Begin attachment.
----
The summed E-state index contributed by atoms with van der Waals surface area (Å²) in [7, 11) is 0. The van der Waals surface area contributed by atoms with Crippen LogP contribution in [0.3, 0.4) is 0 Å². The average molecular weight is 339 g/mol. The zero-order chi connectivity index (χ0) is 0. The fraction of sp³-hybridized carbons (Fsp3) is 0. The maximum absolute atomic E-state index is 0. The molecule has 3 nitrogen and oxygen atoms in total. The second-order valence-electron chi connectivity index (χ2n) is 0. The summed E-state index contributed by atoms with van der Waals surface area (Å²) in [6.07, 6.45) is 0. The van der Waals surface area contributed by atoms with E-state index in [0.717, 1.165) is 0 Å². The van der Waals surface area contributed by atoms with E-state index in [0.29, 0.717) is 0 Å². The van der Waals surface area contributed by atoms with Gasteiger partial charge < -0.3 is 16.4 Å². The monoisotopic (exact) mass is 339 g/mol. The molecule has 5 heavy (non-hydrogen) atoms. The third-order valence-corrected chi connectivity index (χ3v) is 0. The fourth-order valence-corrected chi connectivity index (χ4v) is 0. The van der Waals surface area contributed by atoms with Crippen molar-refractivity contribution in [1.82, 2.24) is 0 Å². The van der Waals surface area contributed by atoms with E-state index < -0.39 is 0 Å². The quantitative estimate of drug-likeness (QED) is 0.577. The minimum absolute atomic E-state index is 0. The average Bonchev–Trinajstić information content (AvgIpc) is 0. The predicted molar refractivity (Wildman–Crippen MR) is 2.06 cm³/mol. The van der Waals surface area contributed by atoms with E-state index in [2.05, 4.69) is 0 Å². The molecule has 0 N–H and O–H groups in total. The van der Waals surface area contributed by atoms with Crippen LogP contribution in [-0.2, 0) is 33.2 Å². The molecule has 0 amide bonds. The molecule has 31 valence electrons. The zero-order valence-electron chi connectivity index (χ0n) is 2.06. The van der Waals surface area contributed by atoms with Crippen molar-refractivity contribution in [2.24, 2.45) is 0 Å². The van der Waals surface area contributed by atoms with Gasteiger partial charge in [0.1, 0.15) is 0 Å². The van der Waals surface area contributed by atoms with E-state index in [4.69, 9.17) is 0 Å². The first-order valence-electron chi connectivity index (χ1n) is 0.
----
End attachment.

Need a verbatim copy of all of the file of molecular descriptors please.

The summed E-state index contributed by atoms with van der Waals surface area (Å²) in [7, 11) is 0. The van der Waals surface area contributed by atoms with Crippen LogP contribution in [0.3, 0.4) is 0 Å². The average molecular weight is 339 g/mol. The zero-order chi connectivity index (χ0) is 0. The fraction of sp³-hybridized carbons (Fsp3) is 0. The maximum absolute atomic E-state index is 0. The molecule has 3 nitrogen and oxygen atoms in total. The second-order valence-electron chi connectivity index (χ2n) is 0. The summed E-state index contributed by atoms with van der Waals surface area (Å²) in [6.07, 6.45) is 0. The van der Waals surface area contributed by atoms with E-state index in [0.717, 1.165) is 0 Å². The van der Waals surface area contributed by atoms with E-state index in [0.29, 0.717) is 0 Å². The van der Waals surface area contributed by atoms with Gasteiger partial charge < -0.3 is 16.4 Å². The monoisotopic (exact) mass is 339 g/mol. The molecule has 5 heavy (non-hydrogen) atoms. The third-order valence-corrected chi connectivity index (χ3v) is 0. The fourth-order valence-corrected chi connectivity index (χ4v) is 0. The van der Waals surface area contributed by atoms with Crippen molar-refractivity contribution in [1.82, 2.24) is 0 Å². The van der Waals surface area contributed by atoms with E-state index < -0.39 is 0 Å². The quantitative estimate of drug-likeness (QED) is 0.577. The minimum absolute atomic E-state index is 0. The average Bonchev–Trinajstić information content (AvgIpc) is 0. The predicted molar refractivity (Wildman–Crippen MR) is 2.06 cm³/mol. The van der Waals surface area contributed by atoms with E-state index in [2.05, 4.69) is 0 Å². The molecule has 0 N–H and O–H groups in total. The van der Waals surface area contributed by atoms with Crippen LogP contribution in [-0.2, 0) is 33.2 Å². The molecule has 0 amide bonds. The molecule has 31 valence electrons. The zero-order valence-electron chi connectivity index (χ0n) is 2.06. The van der Waals surface area contributed by atoms with Crippen molar-refractivity contribution in [2.24, 2.45) is 0 Å². The van der Waals surface area contributed by atoms with Gasteiger partial charge in [0.1, 0.15) is 0 Å². The van der Waals surface area contributed by atoms with E-state index in [4.69, 9.17) is 0 Å². The first-order valence-electron chi connectivity index (χ1n) is 0.